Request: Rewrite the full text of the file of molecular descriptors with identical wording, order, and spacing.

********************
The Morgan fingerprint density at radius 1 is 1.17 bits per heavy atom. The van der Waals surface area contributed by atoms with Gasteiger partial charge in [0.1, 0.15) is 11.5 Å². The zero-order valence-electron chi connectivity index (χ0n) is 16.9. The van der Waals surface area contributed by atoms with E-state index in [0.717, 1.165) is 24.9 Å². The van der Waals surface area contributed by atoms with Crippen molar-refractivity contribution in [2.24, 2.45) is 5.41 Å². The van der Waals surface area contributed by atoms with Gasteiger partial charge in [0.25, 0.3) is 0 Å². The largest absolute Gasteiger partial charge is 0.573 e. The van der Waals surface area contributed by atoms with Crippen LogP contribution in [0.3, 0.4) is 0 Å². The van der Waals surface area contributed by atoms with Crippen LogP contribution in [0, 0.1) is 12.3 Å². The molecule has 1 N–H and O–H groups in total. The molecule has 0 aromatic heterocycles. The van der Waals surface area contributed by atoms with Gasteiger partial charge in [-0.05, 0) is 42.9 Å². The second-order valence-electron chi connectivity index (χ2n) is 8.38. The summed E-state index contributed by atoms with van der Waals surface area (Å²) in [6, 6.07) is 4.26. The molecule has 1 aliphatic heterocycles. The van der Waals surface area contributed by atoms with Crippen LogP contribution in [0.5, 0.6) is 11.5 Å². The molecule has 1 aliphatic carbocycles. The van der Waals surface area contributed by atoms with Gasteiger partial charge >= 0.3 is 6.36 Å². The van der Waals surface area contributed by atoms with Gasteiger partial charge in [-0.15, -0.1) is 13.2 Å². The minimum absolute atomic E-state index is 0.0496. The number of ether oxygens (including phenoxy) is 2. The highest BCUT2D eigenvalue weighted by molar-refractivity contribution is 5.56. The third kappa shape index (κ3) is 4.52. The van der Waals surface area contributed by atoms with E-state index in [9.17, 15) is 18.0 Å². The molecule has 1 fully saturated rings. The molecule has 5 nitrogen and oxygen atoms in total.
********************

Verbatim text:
The Morgan fingerprint density at radius 1 is 1.17 bits per heavy atom. The van der Waals surface area contributed by atoms with Gasteiger partial charge in [0.1, 0.15) is 11.5 Å². The zero-order valence-electron chi connectivity index (χ0n) is 16.9. The van der Waals surface area contributed by atoms with E-state index in [0.717, 1.165) is 24.9 Å². The van der Waals surface area contributed by atoms with Crippen molar-refractivity contribution in [2.24, 2.45) is 5.41 Å². The van der Waals surface area contributed by atoms with Gasteiger partial charge in [0.25, 0.3) is 0 Å². The largest absolute Gasteiger partial charge is 0.573 e. The van der Waals surface area contributed by atoms with Crippen LogP contribution in [0.3, 0.4) is 0 Å². The van der Waals surface area contributed by atoms with Crippen LogP contribution in [0, 0.1) is 12.3 Å². The molecule has 1 N–H and O–H groups in total. The molecule has 0 aromatic heterocycles. The van der Waals surface area contributed by atoms with Gasteiger partial charge in [-0.05, 0) is 42.9 Å². The second-order valence-electron chi connectivity index (χ2n) is 8.38. The summed E-state index contributed by atoms with van der Waals surface area (Å²) in [6, 6.07) is 4.26. The molecule has 1 aliphatic heterocycles. The van der Waals surface area contributed by atoms with Crippen LogP contribution in [0.5, 0.6) is 11.5 Å². The molecule has 1 aliphatic carbocycles. The van der Waals surface area contributed by atoms with Gasteiger partial charge >= 0.3 is 6.36 Å². The van der Waals surface area contributed by atoms with Gasteiger partial charge in [-0.15, -0.1) is 13.2 Å². The minimum absolute atomic E-state index is 0.0496. The number of ether oxygens (including phenoxy) is 2. The highest BCUT2D eigenvalue weighted by molar-refractivity contribution is 5.56. The third kappa shape index (κ3) is 4.52. The van der Waals surface area contributed by atoms with E-state index in [9.17, 15) is 18.0 Å². The molecule has 1 fully saturated rings. The molecule has 5 nitrogen and oxygen atoms in total.